The new definition helped illustrate the gist of HODLing to the masses. It takes a lot of emotional strength not to sell a plummeting asset, hoping that it will revert to greater heights.
Understanding the HODL Strategy
The HODL strategy has since its origin been used as a community anthem used whenever the price of a digital asset has been rallying. The idea is to discourage selling at the top, which could possibly trigger a reversal of the asset’s price.
HODLing campaigns are also witnessed whenever the price of an asset starts falling. In such a situation, any more selling could lead to further price correction and the best action for the long-term investors is to discourage weak hands from letting go and thereby mitigating further losses.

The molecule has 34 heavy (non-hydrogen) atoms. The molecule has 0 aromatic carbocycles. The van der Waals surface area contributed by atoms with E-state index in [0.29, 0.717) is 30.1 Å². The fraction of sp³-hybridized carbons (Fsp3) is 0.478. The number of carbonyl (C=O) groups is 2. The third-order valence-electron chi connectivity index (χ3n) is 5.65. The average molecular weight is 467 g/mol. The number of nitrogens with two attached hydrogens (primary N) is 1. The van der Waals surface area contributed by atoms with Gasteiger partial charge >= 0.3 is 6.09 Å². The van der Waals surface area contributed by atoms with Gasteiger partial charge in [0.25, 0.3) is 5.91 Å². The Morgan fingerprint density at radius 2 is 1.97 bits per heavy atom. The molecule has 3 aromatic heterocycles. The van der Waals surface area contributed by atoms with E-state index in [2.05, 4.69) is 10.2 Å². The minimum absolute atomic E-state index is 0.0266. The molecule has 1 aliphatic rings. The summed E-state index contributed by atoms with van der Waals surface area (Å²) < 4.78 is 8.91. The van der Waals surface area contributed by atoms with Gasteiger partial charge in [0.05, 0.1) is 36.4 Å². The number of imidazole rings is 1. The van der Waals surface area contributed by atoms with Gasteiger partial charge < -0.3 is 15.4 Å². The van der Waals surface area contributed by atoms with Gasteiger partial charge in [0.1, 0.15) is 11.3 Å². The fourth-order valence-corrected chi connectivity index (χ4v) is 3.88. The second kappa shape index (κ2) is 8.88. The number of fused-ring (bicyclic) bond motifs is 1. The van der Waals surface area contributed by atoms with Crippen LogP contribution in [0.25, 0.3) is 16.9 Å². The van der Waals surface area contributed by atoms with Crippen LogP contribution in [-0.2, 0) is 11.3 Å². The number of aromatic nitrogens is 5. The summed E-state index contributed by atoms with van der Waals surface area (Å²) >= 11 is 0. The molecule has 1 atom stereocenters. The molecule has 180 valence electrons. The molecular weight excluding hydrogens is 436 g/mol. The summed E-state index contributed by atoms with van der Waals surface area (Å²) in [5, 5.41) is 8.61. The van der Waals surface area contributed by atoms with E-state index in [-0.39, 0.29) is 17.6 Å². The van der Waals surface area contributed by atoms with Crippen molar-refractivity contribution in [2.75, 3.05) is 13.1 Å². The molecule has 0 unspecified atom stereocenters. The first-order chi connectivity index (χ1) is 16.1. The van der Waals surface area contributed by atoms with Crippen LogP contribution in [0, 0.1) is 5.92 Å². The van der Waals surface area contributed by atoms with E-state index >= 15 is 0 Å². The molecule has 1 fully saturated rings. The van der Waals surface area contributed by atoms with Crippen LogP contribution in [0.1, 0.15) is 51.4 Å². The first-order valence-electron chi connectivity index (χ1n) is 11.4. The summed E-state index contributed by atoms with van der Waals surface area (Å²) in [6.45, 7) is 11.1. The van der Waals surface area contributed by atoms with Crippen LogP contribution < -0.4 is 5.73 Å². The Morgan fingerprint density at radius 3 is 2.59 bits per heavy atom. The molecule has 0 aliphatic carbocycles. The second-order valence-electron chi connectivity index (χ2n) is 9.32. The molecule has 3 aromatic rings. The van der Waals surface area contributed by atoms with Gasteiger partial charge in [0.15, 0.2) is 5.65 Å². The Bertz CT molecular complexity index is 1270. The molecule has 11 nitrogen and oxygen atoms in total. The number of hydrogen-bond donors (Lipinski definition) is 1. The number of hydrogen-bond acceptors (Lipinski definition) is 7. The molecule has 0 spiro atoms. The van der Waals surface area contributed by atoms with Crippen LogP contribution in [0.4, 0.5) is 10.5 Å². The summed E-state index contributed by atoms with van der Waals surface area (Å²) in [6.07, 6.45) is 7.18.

Outside the seasonal HODLing rallies to discourage selling, the buy and HODL strategy is very simple and easy to implement. There are just two steps to it:
- Step 1 – Acquire cryptocurrency;
- Step 2 – Do not sell;
- Step 3 – Sell at the right time.
It is important to know when the right time is because this metric varies from one individual to another. The right time to sell will largely depend on the goals of investing. If these goals are achieved, the coin holder can sell at any price in the market; otherwise, they continue to HODL.
Market conditions might also dictate when to sell. For instance, if the asset is in the middle of a bear market, there will be fewer buyers than there are sellers. For big investors, a falling market might not offer the right conditions to sell. They have to wait for buyers to come in to absorb their large orders. However, if the price is rising, it is much easier to sell.